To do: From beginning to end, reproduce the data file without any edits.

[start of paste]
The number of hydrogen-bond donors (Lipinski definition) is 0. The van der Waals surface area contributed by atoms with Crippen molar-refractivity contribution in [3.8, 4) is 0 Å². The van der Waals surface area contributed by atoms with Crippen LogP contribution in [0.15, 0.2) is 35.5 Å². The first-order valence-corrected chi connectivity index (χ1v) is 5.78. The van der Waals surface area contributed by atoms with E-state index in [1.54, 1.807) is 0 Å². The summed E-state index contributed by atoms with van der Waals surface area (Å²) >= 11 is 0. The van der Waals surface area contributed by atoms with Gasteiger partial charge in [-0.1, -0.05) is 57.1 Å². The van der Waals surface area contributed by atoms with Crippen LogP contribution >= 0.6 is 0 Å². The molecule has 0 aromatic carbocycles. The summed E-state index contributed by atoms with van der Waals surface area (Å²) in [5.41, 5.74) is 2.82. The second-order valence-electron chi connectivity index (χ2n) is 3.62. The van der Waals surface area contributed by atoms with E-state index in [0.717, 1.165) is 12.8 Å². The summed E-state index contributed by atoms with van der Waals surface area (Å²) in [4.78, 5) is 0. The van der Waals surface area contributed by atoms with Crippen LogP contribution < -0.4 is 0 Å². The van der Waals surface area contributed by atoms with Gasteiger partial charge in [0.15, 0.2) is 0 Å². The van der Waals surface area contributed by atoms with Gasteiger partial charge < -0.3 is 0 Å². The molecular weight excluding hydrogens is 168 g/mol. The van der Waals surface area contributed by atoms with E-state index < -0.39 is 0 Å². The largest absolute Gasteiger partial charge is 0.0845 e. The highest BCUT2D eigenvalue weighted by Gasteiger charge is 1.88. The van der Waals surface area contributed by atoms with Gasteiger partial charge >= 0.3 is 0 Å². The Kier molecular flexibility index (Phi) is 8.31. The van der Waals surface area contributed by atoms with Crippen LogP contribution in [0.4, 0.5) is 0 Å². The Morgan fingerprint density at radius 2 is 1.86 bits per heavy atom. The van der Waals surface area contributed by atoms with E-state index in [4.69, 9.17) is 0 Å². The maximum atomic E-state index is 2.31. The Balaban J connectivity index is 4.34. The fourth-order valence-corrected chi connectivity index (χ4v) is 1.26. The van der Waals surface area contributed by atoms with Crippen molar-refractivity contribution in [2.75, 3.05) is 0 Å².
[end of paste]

The number of hydrogen-bond donors (Lipinski definition) is 0. The van der Waals surface area contributed by atoms with Crippen molar-refractivity contribution in [3.8, 4) is 0 Å². The van der Waals surface area contributed by atoms with Crippen LogP contribution in [0.15, 0.2) is 35.5 Å². The first-order valence-corrected chi connectivity index (χ1v) is 5.78. The van der Waals surface area contributed by atoms with E-state index in [1.54, 1.807) is 0 Å². The summed E-state index contributed by atoms with van der Waals surface area (Å²) >= 11 is 0. The van der Waals surface area contributed by atoms with Gasteiger partial charge in [-0.1, -0.05) is 57.1 Å². The van der Waals surface area contributed by atoms with Crippen LogP contribution >= 0.6 is 0 Å². The molecule has 0 aromatic carbocycles. The summed E-state index contributed by atoms with van der Waals surface area (Å²) in [5.41, 5.74) is 2.82. The second-order valence-electron chi connectivity index (χ2n) is 3.62. The van der Waals surface area contributed by atoms with E-state index in [0.717, 1.165) is 12.8 Å². The summed E-state index contributed by atoms with van der Waals surface area (Å²) in [4.78, 5) is 0. The van der Waals surface area contributed by atoms with Crippen LogP contribution < -0.4 is 0 Å². The van der Waals surface area contributed by atoms with Gasteiger partial charge in [0.15, 0.2) is 0 Å². The van der Waals surface area contributed by atoms with Gasteiger partial charge < -0.3 is 0 Å². The molecular weight excluding hydrogens is 168 g/mol. The van der Waals surface area contributed by atoms with E-state index < -0.39 is 0 Å². The largest absolute Gasteiger partial charge is 0.0845 e. The highest BCUT2D eigenvalue weighted by Gasteiger charge is 1.88. The van der Waals surface area contributed by atoms with Gasteiger partial charge >= 0.3 is 0 Å². The Kier molecular flexibility index (Phi) is 8.31. The van der Waals surface area contributed by atoms with Crippen LogP contribution in [0.4, 0.5) is 0 Å². The Morgan fingerprint density at radius 2 is 1.86 bits per heavy atom. The van der Waals surface area contributed by atoms with E-state index in [4.69, 9.17) is 0 Å². The maximum atomic E-state index is 2.31. The Balaban J connectivity index is 4.34. The fourth-order valence-corrected chi connectivity index (χ4v) is 1.26. The van der Waals surface area contributed by atoms with Crippen molar-refractivity contribution in [2.75, 3.05) is 0 Å².